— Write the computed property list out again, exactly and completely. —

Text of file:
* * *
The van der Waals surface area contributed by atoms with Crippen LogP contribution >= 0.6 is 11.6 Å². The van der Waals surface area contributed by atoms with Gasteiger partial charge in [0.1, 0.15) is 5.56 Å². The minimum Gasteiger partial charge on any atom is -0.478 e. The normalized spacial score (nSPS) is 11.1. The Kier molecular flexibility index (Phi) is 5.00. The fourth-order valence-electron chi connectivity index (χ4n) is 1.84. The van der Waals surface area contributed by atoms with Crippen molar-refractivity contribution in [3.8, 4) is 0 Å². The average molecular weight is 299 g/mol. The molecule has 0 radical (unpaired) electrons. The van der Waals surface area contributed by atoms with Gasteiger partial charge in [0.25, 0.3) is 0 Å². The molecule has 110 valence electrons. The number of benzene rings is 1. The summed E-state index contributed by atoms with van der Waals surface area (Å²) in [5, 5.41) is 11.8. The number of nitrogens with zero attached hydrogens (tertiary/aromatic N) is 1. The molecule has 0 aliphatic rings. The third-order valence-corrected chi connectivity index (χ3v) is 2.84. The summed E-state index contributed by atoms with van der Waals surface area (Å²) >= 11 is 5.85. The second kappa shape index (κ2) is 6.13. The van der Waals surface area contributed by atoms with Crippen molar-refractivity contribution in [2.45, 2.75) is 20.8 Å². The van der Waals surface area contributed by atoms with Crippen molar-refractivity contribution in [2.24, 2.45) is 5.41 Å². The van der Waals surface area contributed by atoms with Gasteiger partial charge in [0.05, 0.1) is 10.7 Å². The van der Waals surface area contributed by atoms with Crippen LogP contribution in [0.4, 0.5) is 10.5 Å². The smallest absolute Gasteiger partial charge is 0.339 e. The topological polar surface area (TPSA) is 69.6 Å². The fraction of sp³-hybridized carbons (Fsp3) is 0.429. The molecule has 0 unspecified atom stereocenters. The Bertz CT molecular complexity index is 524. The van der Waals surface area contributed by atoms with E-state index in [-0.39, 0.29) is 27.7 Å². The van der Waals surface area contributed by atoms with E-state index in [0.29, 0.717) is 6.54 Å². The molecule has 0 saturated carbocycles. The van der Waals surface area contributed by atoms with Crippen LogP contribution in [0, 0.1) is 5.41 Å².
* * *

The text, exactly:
The van der Waals surface area contributed by atoms with Crippen LogP contribution >= 0.6 is 11.6 Å². The van der Waals surface area contributed by atoms with Gasteiger partial charge in [0.1, 0.15) is 5.56 Å². The minimum Gasteiger partial charge on any atom is -0.478 e. The normalized spacial score (nSPS) is 11.1. The Kier molecular flexibility index (Phi) is 5.00. The fourth-order valence-electron chi connectivity index (χ4n) is 1.84. The van der Waals surface area contributed by atoms with Crippen molar-refractivity contribution in [3.8, 4) is 0 Å². The average molecular weight is 299 g/mol. The molecule has 0 radical (unpaired) electrons. The van der Waals surface area contributed by atoms with Gasteiger partial charge in [0.25, 0.3) is 0 Å². The molecule has 110 valence electrons. The number of benzene rings is 1. The summed E-state index contributed by atoms with van der Waals surface area (Å²) in [5, 5.41) is 11.8. The number of nitrogens with zero attached hydrogens (tertiary/aromatic N) is 1. The molecule has 0 aliphatic rings. The third-order valence-corrected chi connectivity index (χ3v) is 2.84. The summed E-state index contributed by atoms with van der Waals surface area (Å²) >= 11 is 5.85. The second kappa shape index (κ2) is 6.13. The van der Waals surface area contributed by atoms with Crippen molar-refractivity contribution in [2.45, 2.75) is 20.8 Å². The van der Waals surface area contributed by atoms with Crippen molar-refractivity contribution in [2.24, 2.45) is 5.41 Å². The van der Waals surface area contributed by atoms with Gasteiger partial charge in [0.05, 0.1) is 10.7 Å². The van der Waals surface area contributed by atoms with Crippen LogP contribution in [0.4, 0.5) is 10.5 Å². The smallest absolute Gasteiger partial charge is 0.339 e. The topological polar surface area (TPSA) is 69.6 Å². The fraction of sp³-hybridized carbons (Fsp3) is 0.429. The molecule has 0 unspecified atom stereocenters. The Bertz CT molecular complexity index is 524. The van der Waals surface area contributed by atoms with E-state index in [-0.39, 0.29) is 27.7 Å². The van der Waals surface area contributed by atoms with E-state index in [0.29, 0.717) is 6.54 Å². The molecule has 0 saturated carbocycles. The van der Waals surface area contributed by atoms with Crippen LogP contribution in [0, 0.1) is 5.41 Å².